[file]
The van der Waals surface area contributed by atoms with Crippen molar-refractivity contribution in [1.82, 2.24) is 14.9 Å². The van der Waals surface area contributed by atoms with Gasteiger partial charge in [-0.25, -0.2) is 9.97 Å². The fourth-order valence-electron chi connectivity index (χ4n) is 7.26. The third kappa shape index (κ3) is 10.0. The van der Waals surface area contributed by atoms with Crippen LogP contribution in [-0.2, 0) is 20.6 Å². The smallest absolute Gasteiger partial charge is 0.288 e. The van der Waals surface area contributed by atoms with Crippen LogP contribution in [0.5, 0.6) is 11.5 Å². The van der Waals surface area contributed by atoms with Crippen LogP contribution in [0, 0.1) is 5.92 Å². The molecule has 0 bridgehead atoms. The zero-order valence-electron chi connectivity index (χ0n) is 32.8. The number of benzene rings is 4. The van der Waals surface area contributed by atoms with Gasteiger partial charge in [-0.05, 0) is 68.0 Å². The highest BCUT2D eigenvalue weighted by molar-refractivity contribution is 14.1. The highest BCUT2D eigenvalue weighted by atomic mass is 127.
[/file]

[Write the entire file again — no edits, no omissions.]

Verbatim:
The van der Waals surface area contributed by atoms with Crippen molar-refractivity contribution in [1.82, 2.24) is 14.9 Å². The van der Waals surface area contributed by atoms with Gasteiger partial charge in [-0.25, -0.2) is 9.97 Å². The fourth-order valence-electron chi connectivity index (χ4n) is 7.26. The third kappa shape index (κ3) is 10.0. The van der Waals surface area contributed by atoms with Crippen LogP contribution in [-0.2, 0) is 20.6 Å². The smallest absolute Gasteiger partial charge is 0.288 e. The van der Waals surface area contributed by atoms with Crippen LogP contribution in [0.5, 0.6) is 11.5 Å². The van der Waals surface area contributed by atoms with Crippen LogP contribution in [0, 0.1) is 5.92 Å². The molecule has 0 bridgehead atoms. The zero-order valence-electron chi connectivity index (χ0n) is 32.8. The number of benzene rings is 4. The van der Waals surface area contributed by atoms with Gasteiger partial charge in [-0.05, 0) is 68.0 Å². The highest BCUT2D eigenvalue weighted by molar-refractivity contribution is 14.1. The highest BCUT2D eigenvalue weighted by atomic mass is 127.